A few of the breweries making a stir lately are Metalman Brewing Company in Waterford, Eight Degrees Brewing in Cork, and Trouble Brewing in Kildare. And if you want to try a few of these under the same roof, head to Against the Grain in Dublin, which has a constantly changing selection in addition to their own brews from Galway. But really, you won’t be hard-pressed for options anywhere — just wander in, see what’s on tap, and grab a seat.

Myth 7: You can’t get good coffee here.

Photo: Paul Condron

The rumors are true: Ireland is a nation obsessed with tea. But while the love for a perfectly brewed “cuppa” hasn’t waned, that doesn’t mean that coffee is off the menu. Anywhere you go, you can grab a truly excellent coffee, and its increase in popularity means that perfection is demanded. Brands to look out for include 3fe, Badger & Dodo, and Cloud Picker, all of which roast their beans in Ireland.

Myth 8: You won’t find any craft food markets.

Photo: El Keegan

Even the smallest country towns seem to have a solid farmers’ market with local produce, baked treats, and organic foods. Whether they’re a permanent fixture on the scene (like the incomparable English Market in Cork or St. George’s Market in Belfast) or pop up every week (Kilkenny Farmers Market is held on Thursdays), you never know what treasures you might uncover.

Pro tip: If it’s street food you’re after, the relatively new Eatyard in Dublin features a rotating selection of excellent stalls.

Myth 9: Soda bread is the only stuff on offer.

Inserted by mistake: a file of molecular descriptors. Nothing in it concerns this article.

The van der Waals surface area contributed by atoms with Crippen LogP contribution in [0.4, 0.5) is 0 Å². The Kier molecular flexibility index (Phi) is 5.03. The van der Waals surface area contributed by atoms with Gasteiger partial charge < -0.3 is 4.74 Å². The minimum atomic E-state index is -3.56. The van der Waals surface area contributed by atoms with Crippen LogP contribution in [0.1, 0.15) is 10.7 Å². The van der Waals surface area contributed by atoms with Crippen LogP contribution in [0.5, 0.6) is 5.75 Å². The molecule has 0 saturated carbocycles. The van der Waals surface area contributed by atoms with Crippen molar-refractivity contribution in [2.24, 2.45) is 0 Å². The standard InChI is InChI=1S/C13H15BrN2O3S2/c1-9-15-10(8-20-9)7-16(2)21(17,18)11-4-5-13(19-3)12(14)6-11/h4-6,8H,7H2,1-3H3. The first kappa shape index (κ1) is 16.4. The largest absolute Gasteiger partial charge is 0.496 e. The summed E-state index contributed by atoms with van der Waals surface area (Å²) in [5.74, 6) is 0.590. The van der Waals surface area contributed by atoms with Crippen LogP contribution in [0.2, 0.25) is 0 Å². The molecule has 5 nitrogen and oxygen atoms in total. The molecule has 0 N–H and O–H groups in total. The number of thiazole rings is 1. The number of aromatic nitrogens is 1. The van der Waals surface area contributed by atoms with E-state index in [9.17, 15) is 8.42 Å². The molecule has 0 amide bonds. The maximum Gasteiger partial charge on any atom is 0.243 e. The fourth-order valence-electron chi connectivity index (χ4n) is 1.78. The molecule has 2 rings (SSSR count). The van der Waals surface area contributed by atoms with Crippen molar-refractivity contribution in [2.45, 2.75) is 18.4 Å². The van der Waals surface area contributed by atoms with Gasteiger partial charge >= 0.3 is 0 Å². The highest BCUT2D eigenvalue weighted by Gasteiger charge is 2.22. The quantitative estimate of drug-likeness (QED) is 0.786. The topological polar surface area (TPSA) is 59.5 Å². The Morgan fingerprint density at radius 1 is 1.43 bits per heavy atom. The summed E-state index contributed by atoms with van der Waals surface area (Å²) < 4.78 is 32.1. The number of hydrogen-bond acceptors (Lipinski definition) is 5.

Photo: Tourism Ireland

While dark, cakey soda bread is easily found in Ireland (because it’s amazing and amazingly versatile), it’s far from the only bread available. Head to any of the aforementioned ubiquitous farmers’ markets, and you’ll likely find a selection of freshly baked breads that far surpass the sliced stuff in the shops.

At the Firehouse Bakery in Wicklow, check out the artisanal baguettes and sourdough loaves, and you can even learn to make your own at their bread school down in West Cork.

Myth 10: Irish people don’t eat seafood.

Photo: Brian Morrison

Why would this be true? Ireland is an island, after all, and in fact, the seafood found in Irish waters is some of the finest in the world, whether you’re tucking into mussels, lobster, or mackerel.

Howth is just a short train ride from Dublin and is home to many, many, many excellent seafood restaurants. But pretty much everywhere near the coast takes advantage of the sea’s bounty — Kinsale is renowned for its seafood joints, like Fishy Fishy Cafe, and Harry’s Shack is a great spot in Portstewart along the Causeway Coastal Route.

Myth 11: Guinness is good for you.

Photo: Matthias

This is one of those myths that we’d probably all like to believe is true, but alas, the health properties of Guinness are negligible. Despite the vintage ads proclaiming “Guinness is good for you” and the fact that doctors used to prescribe it to patients (particularly pregnant women), a pint of the black stuff doesn’t count as a health food. That said, the first sip of an impeccably poured pint is tough to beat.

What’s definitely not a myth? A pint tastes better on its native shores than it does anywhere else.

Myth 12: Irish dairy is the best in the world.

Photo: Tourism Ireland

Just kidding. Gotcha! This is one myth that simply can’t be debunked — one taste of proper Irish butter will make everything else fade in comparison. Those green pastures you see in the countryside are the grazing fodder for all Irish cows, and boy, can you taste the difference.

It’s not just the butter, either — Irish milk is in a league of its own, and the cheeses made here are unbeatable. Start out with strong cheddars infused with nettles (or Guinness) as well as the famous Cashel Blue. Check out the cheese stalls at any food market, or head to Sheridan’s Cheesemongers for a wide selection. You will regret nothing.

This post is proudly produced in partnership with Tourism Ireland.